Grassley Re-introduces Charitable Giving Tax Incentives
WASHINGTON – Sen. Chuck Grassley, chairman of the Committee on Finance, today reintroduced legislation establishing a series of tax breaks to encourage Americans to donate to charities. The legislation also includes Grassley’s “sunshine” provisions to promote greater accountability from charities to their donors. Grassley said he plans to schedule committee consideration of the legislation next Wednesday.
“Charities have a lot of needs, and many Americans have a lot to give,” Grassley said. “It
makes perfect sense to make sure the tax code eases the flow of generosity from taxpayers to worthy causes. Those causes are infinite. Tax policy should reflect that.”
Grassley introduced the tax section of the CARE Act – the broad bill that helps the President
establish his faith-based initiative – as an independent bill. Co-sponsoring the bill are Sen. Max
Baucus, ranking member of the Finance Committee, and Sens. Rick Santorum and Joe Lieberman, the sponsors of the CARE Act.
Last year, the Finance Committee approved legislation establishing tax incentives for charitable giving, but the Senate’s Democratic leadership at the time didn’t schedule full Senate consideration of the bill, which died when Congress adjourned.
This year’s bill is very similar to last year’s version, Grassley said. It includes broad charitable giving incentives and Grassley’s “sunshine provisions” stemming from his investigation of various charities’ accountability to their donors. The charitable giving incentives are:
< a deduction for a portion of charitable contributions to be allowed to individuals who do not
< tax-free distributions from individual retirement accounts for charitable purposes (this was
of particular interest to Dr. Mary Sue Coleman, who as president of the University of Iowa
testified before the committee about this in 2001);
< a charitable deduction for contributions of food inventories;
< a charitable deduction for contributions of book inventories;
< an expansion of a charitable contribution allowed for scientific property used for research
and for computer technology and equipment used for educational purposes;
< modifications to encourage contributions of capital gain real property made for conservation
< an exclusion of 25 percent of the gain on sales or exchanges of land or water interests to
eligible entities for conservation purposes;
< a tax exclusion for cost-sharing payments under the Partners for Fish and Wildlife Program;
< an adjustment to the basis of S corporation stock for certain charitable contributions;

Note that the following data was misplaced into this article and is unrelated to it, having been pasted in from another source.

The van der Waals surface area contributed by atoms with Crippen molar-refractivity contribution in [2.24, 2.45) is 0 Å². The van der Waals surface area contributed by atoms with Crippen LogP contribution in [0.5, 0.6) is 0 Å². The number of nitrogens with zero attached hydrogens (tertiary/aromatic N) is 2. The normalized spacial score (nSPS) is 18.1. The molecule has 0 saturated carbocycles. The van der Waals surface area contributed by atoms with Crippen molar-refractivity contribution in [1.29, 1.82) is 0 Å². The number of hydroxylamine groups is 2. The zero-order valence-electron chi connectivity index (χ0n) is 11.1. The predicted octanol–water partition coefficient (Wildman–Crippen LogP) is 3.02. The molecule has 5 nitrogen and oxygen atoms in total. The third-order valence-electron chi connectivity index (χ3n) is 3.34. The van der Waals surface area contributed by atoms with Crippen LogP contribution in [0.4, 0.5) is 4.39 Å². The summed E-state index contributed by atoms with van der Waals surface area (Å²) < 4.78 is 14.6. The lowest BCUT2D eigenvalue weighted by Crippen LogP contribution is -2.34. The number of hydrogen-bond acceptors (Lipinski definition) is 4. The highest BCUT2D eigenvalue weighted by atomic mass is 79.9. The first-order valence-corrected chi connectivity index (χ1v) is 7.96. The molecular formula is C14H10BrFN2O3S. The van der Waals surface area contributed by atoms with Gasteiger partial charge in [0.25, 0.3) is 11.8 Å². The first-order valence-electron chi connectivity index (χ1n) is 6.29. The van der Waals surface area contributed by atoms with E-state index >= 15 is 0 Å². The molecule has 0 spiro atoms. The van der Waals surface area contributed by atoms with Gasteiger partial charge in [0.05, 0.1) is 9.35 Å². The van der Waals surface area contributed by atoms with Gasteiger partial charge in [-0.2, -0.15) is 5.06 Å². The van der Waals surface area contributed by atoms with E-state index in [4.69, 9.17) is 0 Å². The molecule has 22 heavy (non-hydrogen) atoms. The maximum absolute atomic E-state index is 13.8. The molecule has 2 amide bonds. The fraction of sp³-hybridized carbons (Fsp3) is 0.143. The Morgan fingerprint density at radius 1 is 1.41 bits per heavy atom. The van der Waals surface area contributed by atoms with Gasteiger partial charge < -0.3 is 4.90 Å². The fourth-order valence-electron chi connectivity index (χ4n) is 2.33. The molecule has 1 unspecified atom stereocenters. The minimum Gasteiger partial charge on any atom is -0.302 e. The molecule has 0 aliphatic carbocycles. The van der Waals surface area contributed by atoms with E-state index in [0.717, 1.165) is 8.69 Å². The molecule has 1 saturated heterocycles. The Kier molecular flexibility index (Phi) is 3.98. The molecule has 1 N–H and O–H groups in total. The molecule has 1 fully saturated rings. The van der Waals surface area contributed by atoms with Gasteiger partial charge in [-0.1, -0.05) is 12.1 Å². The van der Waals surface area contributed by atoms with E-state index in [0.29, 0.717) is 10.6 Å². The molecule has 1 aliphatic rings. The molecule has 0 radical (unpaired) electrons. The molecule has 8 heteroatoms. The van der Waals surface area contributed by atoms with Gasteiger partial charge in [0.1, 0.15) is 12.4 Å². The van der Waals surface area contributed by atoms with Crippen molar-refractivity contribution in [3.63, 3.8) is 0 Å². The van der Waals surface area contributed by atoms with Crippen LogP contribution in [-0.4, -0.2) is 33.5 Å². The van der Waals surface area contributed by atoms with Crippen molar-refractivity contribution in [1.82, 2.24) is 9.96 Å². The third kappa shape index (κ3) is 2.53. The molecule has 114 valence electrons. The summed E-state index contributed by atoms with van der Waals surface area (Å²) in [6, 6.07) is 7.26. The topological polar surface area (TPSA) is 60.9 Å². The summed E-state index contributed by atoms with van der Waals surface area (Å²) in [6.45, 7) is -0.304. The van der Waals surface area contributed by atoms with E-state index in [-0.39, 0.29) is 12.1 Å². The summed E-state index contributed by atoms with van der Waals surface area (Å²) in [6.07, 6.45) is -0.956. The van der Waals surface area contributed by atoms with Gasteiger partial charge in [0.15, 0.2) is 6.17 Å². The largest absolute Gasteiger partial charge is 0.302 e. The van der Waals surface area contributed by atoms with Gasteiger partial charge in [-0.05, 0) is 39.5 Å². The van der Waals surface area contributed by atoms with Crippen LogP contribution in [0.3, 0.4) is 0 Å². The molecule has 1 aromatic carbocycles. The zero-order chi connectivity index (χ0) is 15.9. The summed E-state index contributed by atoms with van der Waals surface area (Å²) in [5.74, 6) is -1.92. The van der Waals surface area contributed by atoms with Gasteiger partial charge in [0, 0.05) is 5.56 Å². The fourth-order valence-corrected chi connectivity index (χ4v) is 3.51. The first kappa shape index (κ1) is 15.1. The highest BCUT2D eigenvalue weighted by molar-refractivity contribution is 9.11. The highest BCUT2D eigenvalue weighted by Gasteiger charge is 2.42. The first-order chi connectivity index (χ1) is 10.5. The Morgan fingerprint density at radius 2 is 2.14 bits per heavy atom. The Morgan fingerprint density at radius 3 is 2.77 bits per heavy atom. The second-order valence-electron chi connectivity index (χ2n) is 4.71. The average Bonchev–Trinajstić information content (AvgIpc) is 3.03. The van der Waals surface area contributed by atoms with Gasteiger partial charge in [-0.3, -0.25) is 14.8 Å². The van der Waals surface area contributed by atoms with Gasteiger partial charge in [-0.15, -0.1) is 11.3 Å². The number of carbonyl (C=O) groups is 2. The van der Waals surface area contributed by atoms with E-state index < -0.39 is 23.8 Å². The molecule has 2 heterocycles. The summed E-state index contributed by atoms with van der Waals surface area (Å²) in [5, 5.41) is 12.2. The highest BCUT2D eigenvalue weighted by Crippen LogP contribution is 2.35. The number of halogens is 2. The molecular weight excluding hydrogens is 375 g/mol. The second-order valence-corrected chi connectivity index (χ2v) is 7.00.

< an enhanced deduction for charitable contribution of literary, musical, artistic and scholarly
< and mileage reimbursements to charitable volunteers excluded from gross income.
The “sunshine” provisions are:
< disclosure of IRS determinations regarding charities;
< disclosure of the Internet Web site and name under which the organization does business;
< the simplification of private foundations’ reporting of capital transactions to the IRS;
< the disclosure that the IRS Form 990, which charities file each year to describe their financial
activities, is publicly available;
< disclosure to state officials – who usually are the ones to prosecute fraudulent charities – of
proposed IRS actions related to charities to aid state prosecution;
< an expansion of penalties to preparers of Form 990;
< a notification requirement for entities not currently required to file;
< and a suspension of tax-exempt status of terrorist organizations.
Grassley said he intends to add two pieces of legislation to offset the cost of the charitable
incentives when the Finance Committee considers the legislation. He plans to add his legislation
reining in corporate expatriations and legislation he and Baucus advanced last year to police abusive tax shelters. Both the corporate expatriations bill and the tax shelters bill passed the committee last year but fell victim to gridlock under the Senate’s old Democratic leadership.
“I’m starting the year with charitable giving legislation for two reasons,” Grassley said. “One, our society needs this. In a lot of areas, charities offer services a lot more effectively and efficiently than the federal government ever could. We need charities in place for hard times, like responding to floods, national tragedies and weak economies. Two, this bill had bipartisan support in committee last year. The support is still strong. It’s time to try again.”
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